As a child, staple food in our Geordie household consisted of anything potato based. So it could have been mashed potato with cabbage and bacon, chips, bubble and squeak or just boiled potatoes with gravy. I think I grew up thinking that potato had to be eaten with each meal or I would come down with some horrible illness. There could be no other reason for it featuring on my tea time plate each day.
One potato based dish that was always my favourite, and served to me at least once a week, was a pan haggerty, or panackelty depending on which side of the Tyne you were born. A traditional Northumbrian dish, pan haggerty is basically thinly sliced potato and onion, layered in a frying pan and cooked on a low heat. I've no idea if it derives from the French and their various 'thinly sliced potato' dishes or not. The word 'haggerty' is said to derive from the French word for slice, 'hachis', so possibly it does. But I prefer to think romantically that it is a Geordie born dish derived from cheap and plentiful filling ingredients. Either way, it is absolutely delicious.
Techniques for cooking a pan haggerty vary all over the North East, making it one of those classic dishes which can create a heated debate amongst housewives, often leading to violence. For example, when I made this dish on MasterChef Goes Large last year, my mam rang me immediately after watching it not to congratulate me on reaching the semi-finals, but to berate me for making it incorrectly. 'It should have corned beef in it and cooked in a little water for hours on end!', she explained. I couldn't argue as this was the very food I ate every week when I lived at home. And I didn't want a clip around the ear.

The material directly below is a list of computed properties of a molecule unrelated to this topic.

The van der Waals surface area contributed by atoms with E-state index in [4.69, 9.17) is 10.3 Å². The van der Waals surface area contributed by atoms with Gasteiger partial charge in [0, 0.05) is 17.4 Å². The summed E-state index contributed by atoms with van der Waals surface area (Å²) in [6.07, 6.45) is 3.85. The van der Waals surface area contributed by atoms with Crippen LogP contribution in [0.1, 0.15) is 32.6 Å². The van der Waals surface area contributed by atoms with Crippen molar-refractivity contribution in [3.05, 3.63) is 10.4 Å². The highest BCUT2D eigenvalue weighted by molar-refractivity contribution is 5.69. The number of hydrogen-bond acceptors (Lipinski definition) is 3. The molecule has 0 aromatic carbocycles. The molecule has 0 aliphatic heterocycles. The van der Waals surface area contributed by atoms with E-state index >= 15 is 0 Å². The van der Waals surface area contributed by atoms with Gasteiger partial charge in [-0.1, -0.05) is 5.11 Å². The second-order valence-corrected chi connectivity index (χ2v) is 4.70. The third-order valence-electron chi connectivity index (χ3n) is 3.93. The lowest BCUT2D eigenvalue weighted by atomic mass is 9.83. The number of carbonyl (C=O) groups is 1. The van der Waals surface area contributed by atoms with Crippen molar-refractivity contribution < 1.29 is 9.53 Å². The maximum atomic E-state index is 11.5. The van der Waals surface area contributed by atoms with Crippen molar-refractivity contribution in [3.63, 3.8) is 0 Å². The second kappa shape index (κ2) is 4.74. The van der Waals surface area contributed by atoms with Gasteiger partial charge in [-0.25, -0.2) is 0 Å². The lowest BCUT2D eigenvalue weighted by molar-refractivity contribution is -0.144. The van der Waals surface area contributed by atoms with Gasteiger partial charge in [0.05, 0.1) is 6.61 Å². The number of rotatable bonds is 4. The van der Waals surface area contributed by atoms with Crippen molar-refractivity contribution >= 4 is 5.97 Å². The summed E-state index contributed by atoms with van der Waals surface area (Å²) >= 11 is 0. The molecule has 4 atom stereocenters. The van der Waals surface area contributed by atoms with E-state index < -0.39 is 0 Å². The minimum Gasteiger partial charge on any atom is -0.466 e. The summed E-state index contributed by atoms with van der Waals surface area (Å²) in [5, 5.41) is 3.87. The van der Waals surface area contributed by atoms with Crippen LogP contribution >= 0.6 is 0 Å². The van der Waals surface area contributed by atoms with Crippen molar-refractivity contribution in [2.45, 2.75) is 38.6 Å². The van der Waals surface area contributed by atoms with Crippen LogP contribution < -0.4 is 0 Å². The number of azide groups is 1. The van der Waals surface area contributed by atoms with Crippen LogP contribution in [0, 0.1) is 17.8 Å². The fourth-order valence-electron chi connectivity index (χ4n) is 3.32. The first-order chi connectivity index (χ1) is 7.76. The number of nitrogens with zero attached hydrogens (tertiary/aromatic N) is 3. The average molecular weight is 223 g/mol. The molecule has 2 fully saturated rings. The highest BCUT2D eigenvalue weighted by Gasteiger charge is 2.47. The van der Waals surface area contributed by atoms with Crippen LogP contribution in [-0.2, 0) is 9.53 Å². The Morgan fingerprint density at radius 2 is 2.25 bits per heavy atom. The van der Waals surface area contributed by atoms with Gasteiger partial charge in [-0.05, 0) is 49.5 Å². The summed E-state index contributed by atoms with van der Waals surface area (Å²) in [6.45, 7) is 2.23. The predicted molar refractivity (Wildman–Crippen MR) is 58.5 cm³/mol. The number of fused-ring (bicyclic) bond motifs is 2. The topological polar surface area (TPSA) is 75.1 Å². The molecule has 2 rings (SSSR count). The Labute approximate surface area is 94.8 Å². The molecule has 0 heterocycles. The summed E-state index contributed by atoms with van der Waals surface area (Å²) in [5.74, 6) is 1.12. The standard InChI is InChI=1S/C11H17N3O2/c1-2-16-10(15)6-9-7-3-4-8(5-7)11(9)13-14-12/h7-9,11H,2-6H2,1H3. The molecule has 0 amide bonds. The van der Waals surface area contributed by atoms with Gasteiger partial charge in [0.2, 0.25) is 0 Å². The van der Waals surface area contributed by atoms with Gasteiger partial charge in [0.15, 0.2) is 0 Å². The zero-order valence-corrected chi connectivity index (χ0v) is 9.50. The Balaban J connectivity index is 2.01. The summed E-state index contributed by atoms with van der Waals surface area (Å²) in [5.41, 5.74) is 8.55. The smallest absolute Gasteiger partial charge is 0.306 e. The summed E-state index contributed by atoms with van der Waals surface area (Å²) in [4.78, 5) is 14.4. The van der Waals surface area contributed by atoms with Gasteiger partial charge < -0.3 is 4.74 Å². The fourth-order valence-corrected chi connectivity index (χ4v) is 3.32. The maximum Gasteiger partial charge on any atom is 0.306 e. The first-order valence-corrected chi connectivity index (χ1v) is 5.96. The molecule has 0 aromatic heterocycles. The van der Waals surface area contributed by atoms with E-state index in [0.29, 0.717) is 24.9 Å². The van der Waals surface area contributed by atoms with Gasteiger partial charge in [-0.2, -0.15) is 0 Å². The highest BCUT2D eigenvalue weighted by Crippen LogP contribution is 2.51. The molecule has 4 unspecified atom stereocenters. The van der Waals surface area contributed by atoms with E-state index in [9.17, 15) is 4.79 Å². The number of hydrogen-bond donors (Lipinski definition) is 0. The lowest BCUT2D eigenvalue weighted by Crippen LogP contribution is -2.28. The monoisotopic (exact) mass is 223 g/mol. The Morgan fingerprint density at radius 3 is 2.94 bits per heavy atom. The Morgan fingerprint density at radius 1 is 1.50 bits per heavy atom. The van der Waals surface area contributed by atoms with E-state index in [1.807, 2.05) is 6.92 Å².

My version is, well, my version. No frills, very easy to make and absolutely moreish. Crunchy and golden on the bottom, soft and gooey in the middle, cheesy and bubbling on the top. It can be made as little individual pan haggertys like in the recipe below, or it can be made in a large ovenproof frying pan. Just increase the quantities. It will keep for a couple of days in the fridge and is amazing cold or reheated and a brilliant accompaniment to roasts or as a variation on roast potatoes for your Sunday lunch. Pan haggerty or panackelty. Who cares, as long as it is delicious. Just don't argue with your mam about it...
Makes one individual, quadruple the ingredients for 1 full frying pan
Half an onion, sliced thinly
1 tbsp vegetable oil
1 floury potato such as King Edward, sliced thinly
Salt and pepper
1 tbsp goose fat, lard or vegetable oil
A little Cheddar cheese, grated
1 - Pre-heat the oven to 200 degrees C, GM6.
2 - In an ovenproof frying pan, heat up the vegetable oil and cook the onion for 5 minutes until softened and beginning to caramelise. Remove and set aside on kitchen towel.
3 - Wipe the pan clean, place back onto the heat then add your fat of choice. Place a chef's ring into the pan and add a layer of potatoes, making a neat ring. Add some of the cooked onions then salt and pepper. Continue in this fashion until you have filled the chef's ring.
4 - Spoon over some of the melted fat. Cover with foil then place on a high shelf in the oven. Cook for 25-30 minutes. Remove the foil. Test the potato with a sharp knife, it should glide in easily.
5 - Put the grill on high. Sprinkle a little grated cheese onto the potato then place under the grill until golden and bubbly. Run a knife around the edge then plate. These will keep in the fridge for 2 days.
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